As businesses merge and increase in size,” Whybrow contends, “and as manufacturing and services become geographically remote from each other, the behavioral contingencies essential to promoting social stability in a market-regulated society—close personal relationships, tightly knit communities, local capital investment, and so on—are quickly eroded.”

In other words, your less likely to exploit someone you know.

It’s in this context that I recently read Alpine Experience’s dead-tree newsletter that arrived old school in the mailbox. Alpine Experience is a local independent retailer that specializes in high quality outdoor gear of all sorts. If their website wasn’t so poorly designed I’d link to it. Here’s their slightly less bad Facebook page. I used to have an Alpine Experience t-shirt that said, “Friends don’t let friends shop at chain stores.” I shop at AE once a year when they have their annual sale. When their prices are marked down 30-40%, they almost seem normal.

I like their irreverent, personal newsletter, but I’m sure it’s probably more expensive to produce than they can afford. Inside this issue was an honest, interesting reflection on Olympia’s newish REI store’s impact on AE’s bottom line. The author, I think the store’s owner/manager, said the new REI is definitely impacting their bottom line. Admitted they’ve fallen behind projections and need to have a good winter. I really hope I’m wrong, but given REI’s economies of scale and vastly superior on-line presence, I anticipate AE going out of business.

REI is a large national chain, but its progressive business practices give it a positive, medium-sized, community-based essence. Like AE, it’s a groovy store. It has been voted one of the Top 100 businesses to work for the last 14 years in a row. Read more about its enlightened business practices here.

Recently I was cycling with an acquaintance, an independent architect who has fallen on hard times. He’s taken a job at REI to get by, working as a cashier 16 hours a week. We were discussing the AE-REI tug-of-war. He told me he needed glove liners shortly before getting the job and they were $20 bucks at AE and $7 at REI. Probably an exaggeration, but I suspect comparable products are often 30-50% more at AE. That would be a huge headwind to building a reliable customer base even in a good economy.

Back to Whybrow. REI is not a megacorporation that fosters greed, nor does it distort and suppress the dynamic market exchange and social intimacy that are essential to fair dealing. But it’s not as small nor as local as AE and it doesn’t share it’s long history.

What to make of this capitalist case study?

Home Schooling Is Hip. . .and Selfish

Two recently recommended bloggers with ginormous audiences have written they are going to start home schooling their kids (Penelope Trunk) or wish they had the time to home school their kids (James Altucher).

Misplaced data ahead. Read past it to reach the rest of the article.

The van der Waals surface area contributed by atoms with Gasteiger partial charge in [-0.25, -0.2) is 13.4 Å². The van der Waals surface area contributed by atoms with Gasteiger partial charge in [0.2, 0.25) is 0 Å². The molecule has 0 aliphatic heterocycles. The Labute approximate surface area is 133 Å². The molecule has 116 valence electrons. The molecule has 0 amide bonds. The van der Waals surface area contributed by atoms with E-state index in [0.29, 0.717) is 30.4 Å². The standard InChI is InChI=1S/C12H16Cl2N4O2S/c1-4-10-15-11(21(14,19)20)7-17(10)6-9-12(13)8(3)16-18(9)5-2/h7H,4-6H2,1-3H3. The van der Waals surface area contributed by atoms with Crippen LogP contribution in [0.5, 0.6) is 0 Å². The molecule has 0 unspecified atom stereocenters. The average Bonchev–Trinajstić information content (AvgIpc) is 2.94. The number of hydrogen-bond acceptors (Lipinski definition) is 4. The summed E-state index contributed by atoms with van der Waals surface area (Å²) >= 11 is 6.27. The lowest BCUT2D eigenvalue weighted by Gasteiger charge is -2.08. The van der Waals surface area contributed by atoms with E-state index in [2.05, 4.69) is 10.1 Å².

If public schooling was a stock, everyone would be selling. I get it. Schools adapt to change far too slowly. Most are painfully out of date. Far too often, learning isn’t engaging or relevant enough. But the homeschoolers fail to realize that there has never been a Golden Age of riveting, transformative learning.

T&A (Trunk and Altucher) are the new home schoolers. The traditional home schoolers are religious stalwarts who can’t stomach subjecting their children to multiculturalism, gay rights, evolution, environmental ethics, and the sort.

The new home schoolers believe public schooling will make their largely secular children less curious, less distinctive, less intelligent, less likely to succeed in our 21st Century economy.

The problem though is home schooling is separatism on steriods. A vibrant democracy depends upon children learning to get along with other children different than them.

But who besides Penelope Trunk is more motivated to provide her children an excellent education than Penelope Trunk? I manage my own money because I learned very early on that the guy I paid to do it didn’t care if my assets grew nearly as much as me. No financial planner is as motivated as me. Is there an Adam Smith homeschooling parallel, that if each family pursues it’s best interests, society more generally will benefit in the end?

I suppose, but what percentage of children have a college educated parent or two that have the time and inclination to educate them better than the teachers at their local public school? An infinitesimal one. I want to applaud parents for taking responsibility for educating their own children, but I’m concerned it stems from a deep-seated selfishness. Do the new home schoolers care about other children? About the legions of children who didn’t fare as well as their own in the lottery of life?

There’s zero evidence of social consciousness in T’s and A’s anti-public schooling screeds. They’re not saying we want this society, this economy, and this democracy to thrive. I suspect what they want is for their five or six children to have an upperhand in the inevitable survival of the fittest competition that awaits them.

If people mindlessly congratulate Penelope Trunk and James Altucher for in essence thinking exclusively about their own children’s well-being, and the new home schooling movement grows, the achievement gap will widen, further weakening social relations, our economy, and our democracy.